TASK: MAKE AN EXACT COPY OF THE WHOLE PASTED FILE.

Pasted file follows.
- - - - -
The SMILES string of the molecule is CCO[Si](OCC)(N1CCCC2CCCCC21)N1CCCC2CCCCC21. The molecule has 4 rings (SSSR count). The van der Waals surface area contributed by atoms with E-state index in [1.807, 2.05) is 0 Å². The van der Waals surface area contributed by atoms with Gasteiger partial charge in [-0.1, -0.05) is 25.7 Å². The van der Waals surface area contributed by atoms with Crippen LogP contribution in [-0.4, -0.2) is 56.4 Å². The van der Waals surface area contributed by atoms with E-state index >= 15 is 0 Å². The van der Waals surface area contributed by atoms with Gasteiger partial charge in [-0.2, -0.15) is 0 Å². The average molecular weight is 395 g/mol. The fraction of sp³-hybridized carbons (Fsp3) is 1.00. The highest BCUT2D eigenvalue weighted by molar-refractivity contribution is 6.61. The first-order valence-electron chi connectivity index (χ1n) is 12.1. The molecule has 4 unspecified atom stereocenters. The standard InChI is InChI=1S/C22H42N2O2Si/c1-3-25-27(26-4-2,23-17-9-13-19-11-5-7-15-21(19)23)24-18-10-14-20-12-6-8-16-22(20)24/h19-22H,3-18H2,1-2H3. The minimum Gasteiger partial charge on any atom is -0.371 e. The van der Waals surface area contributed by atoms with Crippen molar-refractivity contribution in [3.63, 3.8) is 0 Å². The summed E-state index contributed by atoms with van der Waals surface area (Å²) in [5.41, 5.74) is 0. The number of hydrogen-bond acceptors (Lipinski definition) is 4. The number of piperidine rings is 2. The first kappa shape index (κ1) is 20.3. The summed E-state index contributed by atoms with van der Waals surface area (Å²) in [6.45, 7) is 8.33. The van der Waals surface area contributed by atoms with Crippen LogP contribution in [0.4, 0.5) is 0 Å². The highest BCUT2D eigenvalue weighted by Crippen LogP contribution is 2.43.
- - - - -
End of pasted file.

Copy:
The SMILES string of the molecule is CCO[Si](OCC)(N1CCCC2CCCCC21)N1CCCC2CCCCC21. The molecule has 4 rings (SSSR count). The van der Waals surface area contributed by atoms with E-state index in [1.807, 2.05) is 0 Å². The van der Waals surface area contributed by atoms with Gasteiger partial charge in [-0.1, -0.05) is 25.7 Å². The van der Waals surface area contributed by atoms with Crippen LogP contribution in [-0.4, -0.2) is 56.4 Å². The van der Waals surface area contributed by atoms with E-state index >= 15 is 0 Å². The van der Waals surface area contributed by atoms with Gasteiger partial charge in [-0.2, -0.15) is 0 Å². The average molecular weight is 395 g/mol. The fraction of sp³-hybridized carbons (Fsp3) is 1.00. The highest BCUT2D eigenvalue weighted by molar-refractivity contribution is 6.61. The first-order valence-electron chi connectivity index (χ1n) is 12.1. The molecule has 4 unspecified atom stereocenters. The standard InChI is InChI=1S/C22H42N2O2Si/c1-3-25-27(26-4-2,23-17-9-13-19-11-5-7-15-21(19)23)24-18-10-14-20-12-6-8-16-22(20)24/h19-22H,3-18H2,1-2H3. The minimum Gasteiger partial charge on any atom is -0.371 e. The van der Waals surface area contributed by atoms with Crippen molar-refractivity contribution in [3.63, 3.8) is 0 Å². The summed E-state index contributed by atoms with van der Waals surface area (Å²) in [5.41, 5.74) is 0. The number of hydrogen-bond acceptors (Lipinski definition) is 4. The number of piperidine rings is 2. The first kappa shape index (κ1) is 20.3. The summed E-state index contributed by atoms with van der Waals surface area (Å²) in [6.45, 7) is 8.33. The van der Waals surface area contributed by atoms with Crippen LogP contribution in [0.4, 0.5) is 0 Å². The highest BCUT2D eigenvalue weighted by Crippen LogP contribution is 2.43.